DAY 8:

The part of the novel where your character politely asks their depression if it might want to finally shower and maybe walk with them to the library, you know, as a treat vs. the part of the novel where your character politely asks a window to switch its pane for their pain.

 

DAY 9:

The part of the novel where your character receives a phone call from the mortuary informing them that their mother’s cremation has been completed and that her death certificates are, like a Chinese takeout order, ready for pick-up.

 

DAY 10:

The part of the novel where your character goes to Applebee’s to forget.

 

DAY 11:

The part of the novel where the hill your character chooses to die on is the one Kate Bush was running up to make that deal with God.

 

DAY 12:

The part of the novel where your character goes to different bars and, instead of going inside the different bars, they just stand outside talking to all the door people they know, which feels like a bunch of deleted scenes from Waking Life, but whatever.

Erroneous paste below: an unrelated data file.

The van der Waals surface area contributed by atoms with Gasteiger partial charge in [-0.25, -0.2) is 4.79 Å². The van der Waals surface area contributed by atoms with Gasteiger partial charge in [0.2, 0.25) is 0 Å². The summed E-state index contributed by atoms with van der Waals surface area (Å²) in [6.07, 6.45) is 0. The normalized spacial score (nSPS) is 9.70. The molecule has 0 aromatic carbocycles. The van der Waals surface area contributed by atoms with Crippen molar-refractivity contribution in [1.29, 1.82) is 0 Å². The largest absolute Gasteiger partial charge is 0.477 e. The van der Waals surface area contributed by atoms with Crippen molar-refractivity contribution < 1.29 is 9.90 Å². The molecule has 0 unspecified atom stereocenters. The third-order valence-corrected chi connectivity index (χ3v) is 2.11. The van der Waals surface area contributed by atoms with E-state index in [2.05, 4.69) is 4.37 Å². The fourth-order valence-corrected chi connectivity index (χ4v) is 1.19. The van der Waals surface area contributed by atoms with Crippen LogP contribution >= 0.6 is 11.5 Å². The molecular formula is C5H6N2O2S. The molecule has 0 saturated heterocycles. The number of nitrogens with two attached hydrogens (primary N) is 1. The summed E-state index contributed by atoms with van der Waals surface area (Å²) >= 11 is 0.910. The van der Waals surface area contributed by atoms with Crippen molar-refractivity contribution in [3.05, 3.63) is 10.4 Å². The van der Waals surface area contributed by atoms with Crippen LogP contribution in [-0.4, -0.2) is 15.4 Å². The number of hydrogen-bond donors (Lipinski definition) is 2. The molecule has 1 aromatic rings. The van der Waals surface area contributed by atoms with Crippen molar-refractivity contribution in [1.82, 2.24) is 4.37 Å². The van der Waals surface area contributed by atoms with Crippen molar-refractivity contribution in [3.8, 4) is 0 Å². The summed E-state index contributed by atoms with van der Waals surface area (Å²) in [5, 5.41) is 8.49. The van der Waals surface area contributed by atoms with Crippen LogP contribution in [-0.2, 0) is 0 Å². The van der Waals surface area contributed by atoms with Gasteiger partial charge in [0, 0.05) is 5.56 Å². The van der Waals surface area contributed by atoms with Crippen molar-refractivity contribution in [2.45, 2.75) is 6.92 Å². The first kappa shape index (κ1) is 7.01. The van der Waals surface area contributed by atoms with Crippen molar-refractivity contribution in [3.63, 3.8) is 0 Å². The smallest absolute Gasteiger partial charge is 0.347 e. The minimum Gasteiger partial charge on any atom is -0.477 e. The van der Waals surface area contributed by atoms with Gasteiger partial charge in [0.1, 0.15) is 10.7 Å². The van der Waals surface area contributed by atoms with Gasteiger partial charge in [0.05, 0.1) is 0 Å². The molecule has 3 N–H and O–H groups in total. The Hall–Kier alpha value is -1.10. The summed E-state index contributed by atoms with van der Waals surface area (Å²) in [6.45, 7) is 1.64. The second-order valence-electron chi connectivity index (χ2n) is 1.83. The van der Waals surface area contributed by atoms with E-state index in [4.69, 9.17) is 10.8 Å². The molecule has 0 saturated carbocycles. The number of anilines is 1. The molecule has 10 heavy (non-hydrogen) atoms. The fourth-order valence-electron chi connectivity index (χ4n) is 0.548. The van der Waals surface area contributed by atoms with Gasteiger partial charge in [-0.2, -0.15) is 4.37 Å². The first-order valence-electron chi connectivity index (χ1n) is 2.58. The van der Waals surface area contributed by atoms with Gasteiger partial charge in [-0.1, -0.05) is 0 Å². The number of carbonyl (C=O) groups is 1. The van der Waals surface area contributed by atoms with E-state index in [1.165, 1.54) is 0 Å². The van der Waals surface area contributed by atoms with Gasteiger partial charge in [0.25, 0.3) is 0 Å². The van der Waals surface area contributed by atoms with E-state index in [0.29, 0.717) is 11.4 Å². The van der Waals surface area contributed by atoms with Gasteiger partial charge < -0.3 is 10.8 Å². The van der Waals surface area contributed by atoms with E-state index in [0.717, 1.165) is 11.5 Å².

DAY 13:

The part of the novel where your character wakes up from a stressful dream about being at work and then immediately has to go to work vs. the part of the novel where your character dreams about singing along with a naked Dave Bautista to Culture Club’s “Karma Chameleon” at a house party, which culminates in either a fist bump or a “Batista Bomb” through a coffee table vs. the part of the novel where your character dreams about tweeting “Stars Wars doesn’t deserve Adam Driver,” based solely on them having watched, in said dream, a new Star Wars movie where Kylo Ren is now a debauched rock star who drunkenly makes a fool of himself in front of an audience and then cries on stage vs. the part of the novel where your character is shaken from this dream they had where Henry Rollins was getting increasingly frustrated while showing them how to use a Fisher-Price® turntable.